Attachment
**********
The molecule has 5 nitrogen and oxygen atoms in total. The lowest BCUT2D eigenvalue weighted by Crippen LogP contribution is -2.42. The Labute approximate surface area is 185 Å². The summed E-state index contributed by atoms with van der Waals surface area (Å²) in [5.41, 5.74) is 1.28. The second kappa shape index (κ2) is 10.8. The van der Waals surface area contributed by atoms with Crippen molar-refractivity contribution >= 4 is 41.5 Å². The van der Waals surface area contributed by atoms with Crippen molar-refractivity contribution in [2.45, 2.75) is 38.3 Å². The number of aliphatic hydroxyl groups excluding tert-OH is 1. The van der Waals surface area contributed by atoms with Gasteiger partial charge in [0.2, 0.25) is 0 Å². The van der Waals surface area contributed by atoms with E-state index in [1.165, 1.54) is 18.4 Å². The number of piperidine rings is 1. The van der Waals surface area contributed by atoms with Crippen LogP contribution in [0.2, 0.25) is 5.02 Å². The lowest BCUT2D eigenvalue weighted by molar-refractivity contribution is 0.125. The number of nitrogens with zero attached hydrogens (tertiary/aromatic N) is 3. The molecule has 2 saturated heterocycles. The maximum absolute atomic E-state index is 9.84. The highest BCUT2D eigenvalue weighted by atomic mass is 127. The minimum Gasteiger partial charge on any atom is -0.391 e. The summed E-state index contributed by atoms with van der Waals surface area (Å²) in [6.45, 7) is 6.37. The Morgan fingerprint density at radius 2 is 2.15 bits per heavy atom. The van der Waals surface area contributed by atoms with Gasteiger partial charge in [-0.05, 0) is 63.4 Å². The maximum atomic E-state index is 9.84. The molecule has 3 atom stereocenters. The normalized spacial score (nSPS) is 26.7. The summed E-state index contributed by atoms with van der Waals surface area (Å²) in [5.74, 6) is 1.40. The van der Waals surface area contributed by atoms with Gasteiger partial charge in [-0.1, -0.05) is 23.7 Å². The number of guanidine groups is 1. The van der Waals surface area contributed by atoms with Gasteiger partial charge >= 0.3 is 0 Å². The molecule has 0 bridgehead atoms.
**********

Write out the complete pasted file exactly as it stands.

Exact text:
The molecule has 5 nitrogen and oxygen atoms in total. The lowest BCUT2D eigenvalue weighted by Crippen LogP contribution is -2.42. The Labute approximate surface area is 185 Å². The summed E-state index contributed by atoms with van der Waals surface area (Å²) in [5.41, 5.74) is 1.28. The second kappa shape index (κ2) is 10.8. The van der Waals surface area contributed by atoms with Crippen molar-refractivity contribution >= 4 is 41.5 Å². The van der Waals surface area contributed by atoms with Crippen molar-refractivity contribution in [2.45, 2.75) is 38.3 Å². The number of aliphatic hydroxyl groups excluding tert-OH is 1. The van der Waals surface area contributed by atoms with Gasteiger partial charge in [0.2, 0.25) is 0 Å². The van der Waals surface area contributed by atoms with E-state index in [1.165, 1.54) is 18.4 Å². The number of piperidine rings is 1. The van der Waals surface area contributed by atoms with Crippen LogP contribution in [0.2, 0.25) is 5.02 Å². The lowest BCUT2D eigenvalue weighted by molar-refractivity contribution is 0.125. The number of nitrogens with zero attached hydrogens (tertiary/aromatic N) is 3. The molecule has 2 saturated heterocycles. The maximum absolute atomic E-state index is 9.84. The highest BCUT2D eigenvalue weighted by atomic mass is 127. The minimum Gasteiger partial charge on any atom is -0.391 e. The summed E-state index contributed by atoms with van der Waals surface area (Å²) in [6.45, 7) is 6.37. The Morgan fingerprint density at radius 2 is 2.15 bits per heavy atom. The van der Waals surface area contributed by atoms with Gasteiger partial charge in [-0.05, 0) is 63.4 Å². The maximum atomic E-state index is 9.84. The molecule has 3 atom stereocenters. The normalized spacial score (nSPS) is 26.7. The summed E-state index contributed by atoms with van der Waals surface area (Å²) in [5.74, 6) is 1.40. The van der Waals surface area contributed by atoms with Gasteiger partial charge in [-0.1, -0.05) is 23.7 Å². The number of guanidine groups is 1. The van der Waals surface area contributed by atoms with Gasteiger partial charge >= 0.3 is 0 Å². The molecule has 0 bridgehead atoms.